Age & Hometown: 32; Hong Kong
Current role: Making her Broadway debut as ball-busting Chinese official Xi Yan in David Henry Hwang's bilingual comedy Chinglish.
Mama's Girl: Lim's parents were in business in Hong Kong, but thanks to an arts-loving mother who was “very open-minded and ahead of her time,” she grew up seeing the best her hometown’s performing scene had to offer. “It was all well and good to get good grades,” she says “but [my mother] thought it was important to see all sides.” Lim's father didn’t feel exactly the same way. “He never quite understood it,” she says of her fascination with theater, “but because he loved me, he was like, ‘Whatever makes you happy. I don’t know why you can’t be in the math club instead of the drama club, but okay.’”
Unleashing the Actress Within: After completing a “very academic” drama program at U.K.'s University of Bristol, Lim knew she wanted to stay in the theater, but looked into graduate programs in dramaturgy and lighting design as well as acting. “I loved it,” she says of performing, “but I know how competitive it is and I never knew if I was good enough.” An acceptance letter from the Yale School of Drama changed everything, including helping Lim discover a new side of herself. “I was fine when acting, but in real life I was very much [drops voice way down] a product of my nice, traditional upbringing,” she says. “But you fake it till you make it. It was like, ‘Oh, sweet, shy Jenny,’ and then after a couple drinks I’d be dancing on tables. So it’s not like I didn’t have it in me!”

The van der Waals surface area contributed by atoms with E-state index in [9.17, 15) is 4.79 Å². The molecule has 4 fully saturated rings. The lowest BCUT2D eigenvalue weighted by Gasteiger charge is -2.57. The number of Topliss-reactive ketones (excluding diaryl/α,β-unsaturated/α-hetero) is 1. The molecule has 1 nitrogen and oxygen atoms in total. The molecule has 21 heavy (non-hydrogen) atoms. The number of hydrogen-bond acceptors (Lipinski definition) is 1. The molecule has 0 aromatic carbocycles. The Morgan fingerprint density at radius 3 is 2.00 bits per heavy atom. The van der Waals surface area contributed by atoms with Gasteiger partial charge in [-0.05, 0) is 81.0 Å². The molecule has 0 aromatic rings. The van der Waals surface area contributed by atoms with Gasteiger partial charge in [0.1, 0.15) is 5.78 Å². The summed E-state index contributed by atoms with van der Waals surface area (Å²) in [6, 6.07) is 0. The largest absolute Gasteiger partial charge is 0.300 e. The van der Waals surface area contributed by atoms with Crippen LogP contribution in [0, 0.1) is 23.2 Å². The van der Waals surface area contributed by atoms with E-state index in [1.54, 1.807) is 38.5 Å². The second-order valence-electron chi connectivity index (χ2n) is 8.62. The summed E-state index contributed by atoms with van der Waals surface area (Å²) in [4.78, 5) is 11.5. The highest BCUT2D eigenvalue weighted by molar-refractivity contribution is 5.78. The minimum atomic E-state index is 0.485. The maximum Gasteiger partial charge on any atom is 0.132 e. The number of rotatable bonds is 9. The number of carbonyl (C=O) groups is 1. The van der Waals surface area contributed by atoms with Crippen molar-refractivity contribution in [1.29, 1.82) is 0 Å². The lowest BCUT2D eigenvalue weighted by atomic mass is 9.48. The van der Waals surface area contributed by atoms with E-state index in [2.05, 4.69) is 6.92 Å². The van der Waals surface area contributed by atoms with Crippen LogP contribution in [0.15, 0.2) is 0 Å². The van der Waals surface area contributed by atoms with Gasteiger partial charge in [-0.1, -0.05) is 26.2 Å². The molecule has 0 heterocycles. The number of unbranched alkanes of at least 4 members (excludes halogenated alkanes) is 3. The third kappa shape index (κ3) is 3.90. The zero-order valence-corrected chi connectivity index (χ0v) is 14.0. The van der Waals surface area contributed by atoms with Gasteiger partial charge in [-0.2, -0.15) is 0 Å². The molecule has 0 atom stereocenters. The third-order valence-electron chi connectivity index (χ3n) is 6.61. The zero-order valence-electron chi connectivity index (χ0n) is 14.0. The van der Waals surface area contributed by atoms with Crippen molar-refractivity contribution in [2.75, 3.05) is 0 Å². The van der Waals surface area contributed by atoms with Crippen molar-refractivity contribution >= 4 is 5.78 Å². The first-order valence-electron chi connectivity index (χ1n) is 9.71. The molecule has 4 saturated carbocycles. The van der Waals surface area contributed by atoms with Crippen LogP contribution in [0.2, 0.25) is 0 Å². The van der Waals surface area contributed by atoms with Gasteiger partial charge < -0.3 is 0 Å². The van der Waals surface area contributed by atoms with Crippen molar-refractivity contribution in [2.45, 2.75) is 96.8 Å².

Not a Broadway Baby: Lim is always on the lookout for challenging roles, like the lead in This Isn’t Romance in London and now Xi, the buttoned-up but secretly sexy official in Chinglish. “I often play parts younger than myself, and I've played stereotypical things like the manicurist, but these are intense, sexy women,” she says. Lim has portrayed the “strong, driven and complex” Xi—a demanding role that requires her to juggle Mandarin and pidgin English—since the first reading of Chinglish, and calls her ride to Broadway with the play “a total Cinderella story.” One of the best stamps of approval along the way came from her father. “After he saw it, he said ‘I wasn’t bored,’” she says with a laugh. “And I was like, ‘I will totally take that.’”